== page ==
Goldman Sachs (GS - Get Report) : Here's a tough one because while it is widely perceived to be among the best advisors on Earth, it has to play with one hand tied behind its back because of tough new federal rules that discourage risk-taking. Given that Goldman may have been the best calculated-risk taker imaginable, that means it has to resort more to transactional quantity, and there's simply not enough of that to go around. That said, if you closed Goldman and, to quote our president, counted the Tubmans, there would be more than what the stock is selling for because it's slightly below its book value, which is net cash on hand. May I say for a moment, that's ridiculously cheap? But in this negative environment, that comments merits a "So what?"
Home Depot (HD - Get Report) reports Tuesday. Time to reserve judgment, although I have historically liked the stock very much. Remember, planting season is upon us and that's Home Depot's Christmas. It's more a play on household formation and investing in the home. Therefore, I like it here.
IBM (IBM - Get Report) : Here's a company that's reinventing itself quickly, moving much more aggressively into the cloud than legacy. I saw that Warren Buffett just bought more. Good for him, but that's not a reason for you to buy. I think a small position is warranted right before the quarter, but there's no news flow now. I just think the bad old days of this transition are behind them and it has little price risk to it.
Intel (INTC - Get Report) : Tough one, right in the crosshairs of what's not working, which is anything related to personal computers. It had a bad miss and it is time for the semi giant to split into a legacy company with great margins and an exciting, forward-thinking company that dominates the Internet of Things. It's 3.4% yield offers some protection but not enough, unlike Cisco (CSCO - Get Report) , to prevent a 10% decline if it does nothing to alleviate its PC dependence.
Johnson & Johnson (JNJ - Get Report) : The drug company delivered the best growth of any major pharmaceutical. It has the best balance sheet in the world and phenomenal management. I think money managers are praying it comes in to buy some. You should act if it does.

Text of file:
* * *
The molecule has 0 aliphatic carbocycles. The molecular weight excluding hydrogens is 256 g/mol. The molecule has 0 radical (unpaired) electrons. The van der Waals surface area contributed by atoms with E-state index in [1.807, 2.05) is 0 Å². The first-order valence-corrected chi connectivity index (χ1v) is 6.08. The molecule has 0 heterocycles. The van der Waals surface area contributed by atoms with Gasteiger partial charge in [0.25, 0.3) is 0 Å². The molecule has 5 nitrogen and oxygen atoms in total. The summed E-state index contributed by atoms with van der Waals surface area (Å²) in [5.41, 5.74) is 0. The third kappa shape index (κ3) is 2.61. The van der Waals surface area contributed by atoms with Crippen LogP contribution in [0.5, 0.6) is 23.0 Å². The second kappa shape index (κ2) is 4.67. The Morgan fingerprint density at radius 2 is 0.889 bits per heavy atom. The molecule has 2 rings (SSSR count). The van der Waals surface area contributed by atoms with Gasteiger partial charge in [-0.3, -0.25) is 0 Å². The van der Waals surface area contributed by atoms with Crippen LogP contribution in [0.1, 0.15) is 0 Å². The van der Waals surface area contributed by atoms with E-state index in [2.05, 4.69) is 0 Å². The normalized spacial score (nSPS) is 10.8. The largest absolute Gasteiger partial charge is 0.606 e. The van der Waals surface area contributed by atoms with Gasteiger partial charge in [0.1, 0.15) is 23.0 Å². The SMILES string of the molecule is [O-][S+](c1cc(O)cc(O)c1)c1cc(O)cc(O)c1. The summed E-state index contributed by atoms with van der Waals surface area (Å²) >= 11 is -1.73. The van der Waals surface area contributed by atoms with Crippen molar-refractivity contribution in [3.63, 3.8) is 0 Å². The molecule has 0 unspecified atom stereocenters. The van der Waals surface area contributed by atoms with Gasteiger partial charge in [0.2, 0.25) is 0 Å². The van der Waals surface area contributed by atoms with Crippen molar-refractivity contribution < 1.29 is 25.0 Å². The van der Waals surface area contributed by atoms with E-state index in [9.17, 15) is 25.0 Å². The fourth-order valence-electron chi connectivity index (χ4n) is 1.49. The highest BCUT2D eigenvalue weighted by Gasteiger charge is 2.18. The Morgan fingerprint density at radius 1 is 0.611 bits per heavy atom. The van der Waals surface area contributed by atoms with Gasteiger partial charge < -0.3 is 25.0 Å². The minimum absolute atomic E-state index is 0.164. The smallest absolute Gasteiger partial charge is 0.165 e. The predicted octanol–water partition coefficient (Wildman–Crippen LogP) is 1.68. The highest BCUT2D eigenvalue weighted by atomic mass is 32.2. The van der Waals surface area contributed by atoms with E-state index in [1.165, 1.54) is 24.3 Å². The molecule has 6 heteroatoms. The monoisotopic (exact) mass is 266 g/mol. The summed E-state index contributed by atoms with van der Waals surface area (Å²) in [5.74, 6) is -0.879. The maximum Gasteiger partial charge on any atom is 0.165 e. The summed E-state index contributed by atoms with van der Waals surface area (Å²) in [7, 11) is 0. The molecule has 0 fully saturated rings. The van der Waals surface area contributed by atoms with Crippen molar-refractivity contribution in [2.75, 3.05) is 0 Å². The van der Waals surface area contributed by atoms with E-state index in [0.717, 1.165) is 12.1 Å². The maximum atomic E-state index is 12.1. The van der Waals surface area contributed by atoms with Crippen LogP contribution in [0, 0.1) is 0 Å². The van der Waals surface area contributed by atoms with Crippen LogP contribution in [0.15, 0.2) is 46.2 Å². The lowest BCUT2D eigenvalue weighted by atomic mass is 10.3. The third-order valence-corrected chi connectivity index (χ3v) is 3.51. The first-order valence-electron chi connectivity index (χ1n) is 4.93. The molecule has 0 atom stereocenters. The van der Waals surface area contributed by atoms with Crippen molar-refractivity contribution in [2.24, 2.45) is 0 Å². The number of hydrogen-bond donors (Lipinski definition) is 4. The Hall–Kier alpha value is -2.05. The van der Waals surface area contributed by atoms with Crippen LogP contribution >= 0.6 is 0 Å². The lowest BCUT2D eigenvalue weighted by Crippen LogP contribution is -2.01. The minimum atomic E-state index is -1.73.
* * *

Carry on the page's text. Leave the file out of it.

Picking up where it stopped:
JPMorgan (JPM - Get Report) reported the best numbers of any bank but it needs rate hikes to advance and the whole thesis of this moment is that nothing -- not the U.S. economy, not the global economy -- is strong enough to handle another rate hike, let alone the two or three hikes people say it needs. I think it is a false premise: We get that many rate hikes, we freeze the credit markets and business. So be careful what you wish for.
McDonald's (MCD - Get Report) : People want to sell this one in the worst way to lock in some gains. My experience is the opposite. McDonald's is a value company becoming a growth company. Like JNJ, you have to hope it comes in but I don't think it will. CEO Steve Easterbrook has cracked the code of the non-Amazon-able retailer company: fast, simple, direct, inexpensive and the all-day breakfast is an answer to the customer's prayers.
Merck (MRK - Get Report) : What can I say? It missed the quarter. It's missed years of quarters. I have little good to say about it other than it should split up like Pfizer (PFE - Get Report) has with Zoetis (ZTS - Get Report) and go about creating some value.
Microsoft (MSFT - Get Report) : It didn't grow cloud fast enough and its legacy business slowed, too. But its stock has been pummeled and it represents value and a call on the re-acceleration of the cloud. Don't give up on Microsoft yet, down 10% from the high, but your first buy may not be your only buy.